Math 6833 assignments
31. Use foldr1 to dene the composition function
compose : (a -> a) -> Int -> (a -> a), where compose f n is the function that
composes f with itself n-1 times (that is, compose f 3 is f f f).
32. Load the module Matrix (on the links
Math 6833 assignments
6. Another one: Set up structures to work with graphs. Write a function to determine
whether a graph is connected, or better yet to enumerate its components. Write a
function to nd a maximal tree in a connected graph.
7. Another one:
Math 6833 assignments
22. Use recursion to dene functions orList : [Bool] -> Bool and andList : [Bool]
-> Bool, where orList is true when at least one of the entries in the list is true, and
andList is true when all of them are true.
23. Use recursion to
Math 6833 assignments
12. Another open-ended project: For the case of alternating groups, modify genPairs.gap
to do some more rened investigation. For example, one reason a pair might not
generate is that they have a common xed element. Write routines tha
Getting started on the Haskell HUGS interpreter
The HUGS Haskell interpreter works similarly to the GAP interpreter. When you start it
up, you will see a prompt that looks like:
Hugs>
As with GAP, you can sit and type commands at the prompt, but for most
A rst look at Haskell functions
Functions are fundamental to Haskell, and it provides us with many ways to dene them.
First, we must look at how to dene their types.
The basic form of a function type denition:
f : a -> b
which says that f is a function th
Map, lter, and list comprehension Now that we have a basic knowledge of lists and functions, we can start to look at some of the powerful constructs available in Haskell. The rst is the map function, which comes originally (as far as I know) from the mapc
Recursive functions We have seen how to dene and use functions in Haskell, and how to work with lists. Some very nice things happen when one combines the two using recursion. A recursive function denition gives the function in terms of itself. Lets start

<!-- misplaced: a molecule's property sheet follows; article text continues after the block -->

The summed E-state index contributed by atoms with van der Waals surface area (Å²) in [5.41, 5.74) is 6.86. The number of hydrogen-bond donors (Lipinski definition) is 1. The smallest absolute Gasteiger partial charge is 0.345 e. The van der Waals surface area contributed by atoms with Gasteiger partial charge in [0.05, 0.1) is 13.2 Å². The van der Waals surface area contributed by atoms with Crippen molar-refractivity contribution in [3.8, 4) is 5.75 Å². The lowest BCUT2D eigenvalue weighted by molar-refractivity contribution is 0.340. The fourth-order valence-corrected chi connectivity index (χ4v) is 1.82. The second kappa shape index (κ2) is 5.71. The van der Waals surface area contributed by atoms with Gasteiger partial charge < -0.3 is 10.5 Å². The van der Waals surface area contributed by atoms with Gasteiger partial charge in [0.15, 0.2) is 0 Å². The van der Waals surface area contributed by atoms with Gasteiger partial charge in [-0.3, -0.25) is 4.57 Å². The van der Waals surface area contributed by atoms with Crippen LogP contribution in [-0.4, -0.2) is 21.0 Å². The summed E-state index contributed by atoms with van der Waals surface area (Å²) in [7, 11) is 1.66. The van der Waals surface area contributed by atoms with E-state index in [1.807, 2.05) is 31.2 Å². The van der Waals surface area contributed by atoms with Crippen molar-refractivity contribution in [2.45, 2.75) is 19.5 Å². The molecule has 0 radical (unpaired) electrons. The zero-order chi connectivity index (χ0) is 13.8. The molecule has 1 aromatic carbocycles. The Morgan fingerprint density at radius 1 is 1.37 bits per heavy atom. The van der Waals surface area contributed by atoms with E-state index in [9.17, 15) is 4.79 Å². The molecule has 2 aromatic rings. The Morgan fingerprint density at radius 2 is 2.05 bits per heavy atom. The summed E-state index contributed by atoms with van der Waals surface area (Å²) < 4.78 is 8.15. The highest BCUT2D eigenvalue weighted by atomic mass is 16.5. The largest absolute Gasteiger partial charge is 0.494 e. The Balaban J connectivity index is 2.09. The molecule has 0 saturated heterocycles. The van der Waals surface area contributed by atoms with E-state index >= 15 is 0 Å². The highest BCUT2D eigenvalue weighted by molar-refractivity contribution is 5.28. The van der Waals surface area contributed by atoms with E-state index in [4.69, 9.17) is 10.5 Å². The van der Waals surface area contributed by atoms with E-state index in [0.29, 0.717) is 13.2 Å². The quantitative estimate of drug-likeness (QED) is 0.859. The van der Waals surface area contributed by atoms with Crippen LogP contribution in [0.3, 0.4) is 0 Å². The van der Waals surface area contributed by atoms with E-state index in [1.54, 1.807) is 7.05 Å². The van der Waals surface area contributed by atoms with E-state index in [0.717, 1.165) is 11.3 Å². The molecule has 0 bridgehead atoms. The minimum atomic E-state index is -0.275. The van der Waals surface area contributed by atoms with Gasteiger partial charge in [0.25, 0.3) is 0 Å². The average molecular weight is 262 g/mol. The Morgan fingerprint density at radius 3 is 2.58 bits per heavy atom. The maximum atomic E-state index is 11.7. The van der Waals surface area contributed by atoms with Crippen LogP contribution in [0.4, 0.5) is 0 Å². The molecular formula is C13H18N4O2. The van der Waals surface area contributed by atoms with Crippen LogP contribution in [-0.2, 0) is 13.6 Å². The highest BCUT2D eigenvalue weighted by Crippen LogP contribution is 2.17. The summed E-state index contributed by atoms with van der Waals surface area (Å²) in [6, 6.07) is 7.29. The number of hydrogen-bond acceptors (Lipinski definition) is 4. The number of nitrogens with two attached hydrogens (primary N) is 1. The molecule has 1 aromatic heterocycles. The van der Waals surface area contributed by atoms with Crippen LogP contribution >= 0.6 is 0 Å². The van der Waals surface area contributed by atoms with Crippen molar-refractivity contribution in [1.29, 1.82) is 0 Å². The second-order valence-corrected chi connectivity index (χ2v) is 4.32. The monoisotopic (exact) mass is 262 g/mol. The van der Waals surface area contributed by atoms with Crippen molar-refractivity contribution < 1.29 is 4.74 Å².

Example: working with matrices To illustrate some more complicated list manipulation, we will dene the basic mathematical functions on matrices. For simplicity, we will just use integer matrices. As in GAP, a vector will be a list of numbers, and a matrix
Math 6833 assignments
3. Get started on GAP:
(a) Try to download GAP and get it running on your machine.
(b) Once you have GAP installed, the next task is to be able to read the manual. The
best way is to put a link on your browser which takes you to the
Math 6833 assignments
15. (due 9/28) Write a brief report on your work with GAP to date. Also, describe your
work with any other software that you have examined as part of your eort for this
course. You can hand this in as a physical document or as email.
Math 6833 assignments
28. Write functions that do the following.
1. shuffle : [a] -> [a] -> [a], that has the eect
shuffle [x1,x2,x3,x4] [y1,y2,y3,y4] = [x1,y1,x2,y2,x3,y3,x4,y4]
Write a version robustShuffle that just drops extra terms, but write shuffle
Math 6833 assignments
19. Write the following functions in Haskell. For the rst two, try to write them in two or
three dierent ways, making use of dierent Haskell devices such as guards and where.
1. threeEqual : Int -> Int -> Int -> Bool for which threeE
Math 6833 assignments
1. Start thinking about how you might use computing in your current research or area
of research interest. The goal is to come up with a project or projects that you might
work on this semester so that you can work on developing the
A rst look at Haskell lists
Lists are fundamentally important in Haskell. Lets start by trying to dene a list, as we
would in GAP:
Hugs> x := [1,2]
We get the error
ERROR - Undefined data constructor ":="
OK, lets try
Hugs> x = [1,2]
ERROR - Syntax error